Interactive interior design website offers consumers, designers and manufacturers a new way to create their “dream home.”
Last May, she launched Doodle Home (doodlehome.com), a web-based interior design company. And in November 2011, the company’s e-commerce database debuted, adding the missing link to an ongoing mission to create an online design destination.
After graduating from Michigan State University with a bachelor’s degree in interior design, Gilbert, 43, worked on a few residential projects before mostly putting it aside to marry Dan Gilbert, chairman and founder of Quicken Loans in Detroit, and raise their five children, ranging in age from 5 to 15.
She also is working toward finding a cure for neurofibromatosis through the Gilbert Family Neurofibromatosis Institute at Children’s Memorial in Washington, D.C., and serving on the boards of various nonprofit organizations, including ORT America and the Israeli and Overseas Committee of the Jewish Federation of Metropolitan Detroit.
When her youngest was approaching kindergarten age, she began itching to get her hands back into the design pot, so she collaborated on several multimillion-dollar projects as well as working on her own Franklin home.
“I was going online a lot, and I realized that the industry was so antiquated and fragmented,” she says. “Sourcing products is overwhelming. The Internet has so much — it’s a sea of information — but there wasn’t one place where you could discover, be inspired, get information about specific products, create your own looks, then follow through and purchase.
“I started thinking about how to make it more efficient. The whole concept of Doodle Home is to simplify the design process.”
So Gilbert, as founder and CEO, teamed with Fernando Prieto, the company’s president, whose automotive background offers a fresh perspective to the interactive and immersive technology. They compiled a staff of 10. Doodle Home quickly moved from Quicken’s former Livonia offices to another Dan Gilbert purchase, Downtown Detroit’s Madison Theatre Building.
The building was originally designed in 1917 as part of the Madison Theater complex by architectural luminary C. Howard Crane, who also brought Detroit the Fox Theatre, State Theatre, Orchestra Hall and Detroit Opera House. Gilbert had a hand in renovating it, along with Southfield’s Neumann Smith Architecture, into its current incarnation as an entrepreneurial tech hub.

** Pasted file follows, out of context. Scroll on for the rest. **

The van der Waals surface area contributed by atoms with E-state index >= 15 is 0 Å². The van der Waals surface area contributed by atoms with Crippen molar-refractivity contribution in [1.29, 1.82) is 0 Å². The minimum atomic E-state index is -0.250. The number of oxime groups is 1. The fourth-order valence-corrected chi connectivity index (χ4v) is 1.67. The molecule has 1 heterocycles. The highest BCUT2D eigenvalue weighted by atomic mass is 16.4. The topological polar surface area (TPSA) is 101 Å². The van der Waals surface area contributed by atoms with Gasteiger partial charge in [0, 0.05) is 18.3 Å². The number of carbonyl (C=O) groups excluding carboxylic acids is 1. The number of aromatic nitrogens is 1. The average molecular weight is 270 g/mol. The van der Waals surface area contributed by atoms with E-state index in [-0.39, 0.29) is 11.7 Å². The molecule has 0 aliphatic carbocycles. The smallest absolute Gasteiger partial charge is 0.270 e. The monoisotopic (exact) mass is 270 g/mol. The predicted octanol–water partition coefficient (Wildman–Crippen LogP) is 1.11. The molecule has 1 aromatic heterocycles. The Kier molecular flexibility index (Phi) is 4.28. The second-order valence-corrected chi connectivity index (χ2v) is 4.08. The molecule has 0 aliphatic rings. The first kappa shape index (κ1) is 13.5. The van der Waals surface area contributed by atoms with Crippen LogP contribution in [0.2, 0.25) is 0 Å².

The building is completely occupied by companies such as Skidmore Studio and Detroit Labs, which are committed to making Woodward Avenue a technology and Web-centered corridor of growth and activity known as “WEBward” Avenue.
Doodle Home is more than just a website. Whether you’re a do-it-yourselfer, a design professional or a manufacturer of luxury goods, Doodle Home caters to all, allowing each to create and visualize finished designs. For the consumer, members (joining is free) can browse Doodle Home’s Look Book, a collection of pristine professionally designed spaces, like the pages of a favorite decorating magazine. But these images are interactive and have all been designed by award-winning decorators contributing to the website. Users can link to specific pieces within the page, or have similar pieces suggested to them, purchase the pieces and connect with the designers, if they choose.
There’s a Style Finder, where members are shown a series of interactive images to help identify their personal design style, from Cool Minimalism to Country Fresh to Not Your Mother’s Traditional. Gilbert’s style is Effortless Eclectic. A Color Finder allows members to utilize inspirational images to create a customized color palette. And layers soon to be launched include a Floor Plan Maker, a 3-D Virtual Room Maker, Mood Board Creator and Designer DNA, all to help consumers plan their space.
“The more a user interacts with the site, the more we learn about them,” says Gilbert. “While they’re going from the Style Finder to the Color Finder, we’re cross-tagging and linking. If they want, they can browse everything. But we’re trying to narrow it down for them and curate their experience.”
Today, she explains, consumers are watching do-it-yourself shows on TV and browsing the Internet, which makes everything seem easy and accessible. But it can also be overwhelming, and Doodle Home adds to the mix access to the design professional, who might be able to help the consumer put it all together or tweak the design.
“There’s a new community of enthusiasts, who might be very knowledgeable, but need a little hand-holding,” she says. “Even if they have good taste, access to great products and want to be very involved, the designer puts in the last mile that makes it a finished space.”
Designers stand to gain as well. Doodle Home’s team vets designers, both local and national — among them Birmingham’s Jill Schumacher of Rariden Schumacher Mio and Los Angeles’ Hillary Thomas of Hillary Thomas Designs — who submit professional photos of spaces they have designed to create a virtual showroom.
When the consumer has interest in a space the designer created, it creates potential new business for the designer, who is offered national visibility. If the member purchases a product from a link on the designer’s space, the designer earns a commission.
And manufacturers of luxury home goods, from accessories and lighting to textiles and furnishings, have a high-end, thoughtfully designed and easy-to-use platform from which to display their wares, which might have previously only been seen by members of the trade.
“Each piece benefits the other,” says Gilbert. “Everybody wins.”
By Lynne Konstantin|Contributing Writer